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Iraqi troops who briefly seized a Mosul hospital believed to be used as an Islamic State base were forced to withdraw from the site, but managed to establish a base for army tanks nearby after days of fierce back-and-forth fighting, residents said.
The rapid advance into the Wahda neighborhood where the hospital is located marked a change of tactic after a month of fighting in east Mosul in which the army has sought to capture and clear neighborhoods block by block.
The ferocity of the fighting reflects the importance of the army's push from southeast Mosul towards the center, their deepest advance in a grueling seven-week offensive to crush Islamic State in Iraq's largest northern city.
The soldiers seized Salam hospital, less than a mile (just over 1 km) from the Tigris river running through central Mosul, on Tuesday but pulled back the next day after they were attacked by six suicide car bombs and "heavy enemy fire", according to a statement by the U.S.-led coalition supporting Iraqi forces.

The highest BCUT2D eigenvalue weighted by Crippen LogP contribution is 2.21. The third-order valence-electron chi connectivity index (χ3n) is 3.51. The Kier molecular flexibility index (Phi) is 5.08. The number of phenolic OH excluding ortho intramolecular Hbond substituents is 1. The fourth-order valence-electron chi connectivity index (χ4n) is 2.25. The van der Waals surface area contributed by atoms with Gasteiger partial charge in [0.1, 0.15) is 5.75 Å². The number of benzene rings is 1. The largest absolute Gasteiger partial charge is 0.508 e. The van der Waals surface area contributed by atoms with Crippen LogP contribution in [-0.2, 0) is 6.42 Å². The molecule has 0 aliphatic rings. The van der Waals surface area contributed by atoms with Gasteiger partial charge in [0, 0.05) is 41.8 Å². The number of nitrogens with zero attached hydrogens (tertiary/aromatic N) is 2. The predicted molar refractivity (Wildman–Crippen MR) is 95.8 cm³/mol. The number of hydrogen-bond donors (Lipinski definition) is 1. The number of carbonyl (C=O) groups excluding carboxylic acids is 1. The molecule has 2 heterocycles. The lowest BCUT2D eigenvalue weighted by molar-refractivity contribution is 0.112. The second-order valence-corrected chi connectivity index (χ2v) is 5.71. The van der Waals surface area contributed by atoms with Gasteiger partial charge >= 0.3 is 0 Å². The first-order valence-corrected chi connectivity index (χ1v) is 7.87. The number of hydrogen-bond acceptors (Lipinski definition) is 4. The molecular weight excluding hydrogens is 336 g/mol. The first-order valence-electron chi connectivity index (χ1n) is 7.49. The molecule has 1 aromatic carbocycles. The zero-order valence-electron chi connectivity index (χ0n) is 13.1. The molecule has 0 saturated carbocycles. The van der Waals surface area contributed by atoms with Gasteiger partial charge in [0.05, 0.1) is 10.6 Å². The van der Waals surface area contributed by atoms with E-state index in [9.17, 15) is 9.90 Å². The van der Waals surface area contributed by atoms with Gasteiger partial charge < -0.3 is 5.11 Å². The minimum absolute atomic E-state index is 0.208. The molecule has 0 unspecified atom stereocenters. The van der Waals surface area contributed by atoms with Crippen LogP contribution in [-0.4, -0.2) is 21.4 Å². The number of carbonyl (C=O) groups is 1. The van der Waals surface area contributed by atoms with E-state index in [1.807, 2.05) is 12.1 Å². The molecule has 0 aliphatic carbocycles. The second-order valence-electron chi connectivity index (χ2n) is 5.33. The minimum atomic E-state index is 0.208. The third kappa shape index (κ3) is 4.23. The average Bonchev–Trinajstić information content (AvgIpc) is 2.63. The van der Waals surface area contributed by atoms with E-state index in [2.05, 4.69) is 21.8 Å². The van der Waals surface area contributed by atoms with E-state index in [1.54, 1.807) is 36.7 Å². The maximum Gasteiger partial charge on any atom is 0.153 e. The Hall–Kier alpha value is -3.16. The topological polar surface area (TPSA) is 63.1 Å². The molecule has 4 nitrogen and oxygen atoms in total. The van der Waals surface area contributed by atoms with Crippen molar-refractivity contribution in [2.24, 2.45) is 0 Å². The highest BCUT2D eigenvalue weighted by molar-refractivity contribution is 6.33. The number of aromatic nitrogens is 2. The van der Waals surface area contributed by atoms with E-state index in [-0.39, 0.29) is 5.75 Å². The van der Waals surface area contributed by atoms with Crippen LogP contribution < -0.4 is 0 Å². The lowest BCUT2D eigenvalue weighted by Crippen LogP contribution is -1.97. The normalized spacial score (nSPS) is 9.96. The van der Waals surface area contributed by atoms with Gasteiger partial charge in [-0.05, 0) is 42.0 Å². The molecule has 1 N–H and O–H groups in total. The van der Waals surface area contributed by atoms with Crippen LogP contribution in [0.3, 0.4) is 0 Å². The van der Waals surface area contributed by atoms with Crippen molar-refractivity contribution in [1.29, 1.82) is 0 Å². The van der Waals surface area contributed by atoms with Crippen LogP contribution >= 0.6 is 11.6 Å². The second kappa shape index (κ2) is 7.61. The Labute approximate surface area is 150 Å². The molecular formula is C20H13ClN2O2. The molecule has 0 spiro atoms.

Coalition warplanes, at Iraq's request, also struck a building inside the hospital complex from which the militants were firing machine guns and rocket-propelled grenades, it said.
The soldiers involved in the action are at the spearhead of a U.S.-backed, 100,000-strong coalition of Iraqi forces including the army, federal police, Kurdish peshmerga fighters and mainly Shi'ite Popular Mobilization forces battling to crush Islamic State in Mosul.
In another part of Mosul already recaptured by government troops, Iraqi police fired shots in the air and threatened to whip crowds with a hose as residents tried to overrun the first distribution of aid by UN agencies inside the city.
The distribution aimed to reach 45,000 people in total at several locations. As word of the aid spread, residents of the Zuhour neighborhood flocked to a boys' primary school chosen as a distribution point.
Hundreds surged forward against just a handful of men pushing to close the gate. They burst through, and began climbing over the walls and pushing in through the exit until the police, firing shots in the air and wielding long sticks, managed to regain control.
Saad Salih, 56, came in an electric wheelchair, pushed by a neighbor because there was no electricity in Mosul to charge it. "We need everything," Salih said.
2016.12.09 / 09:12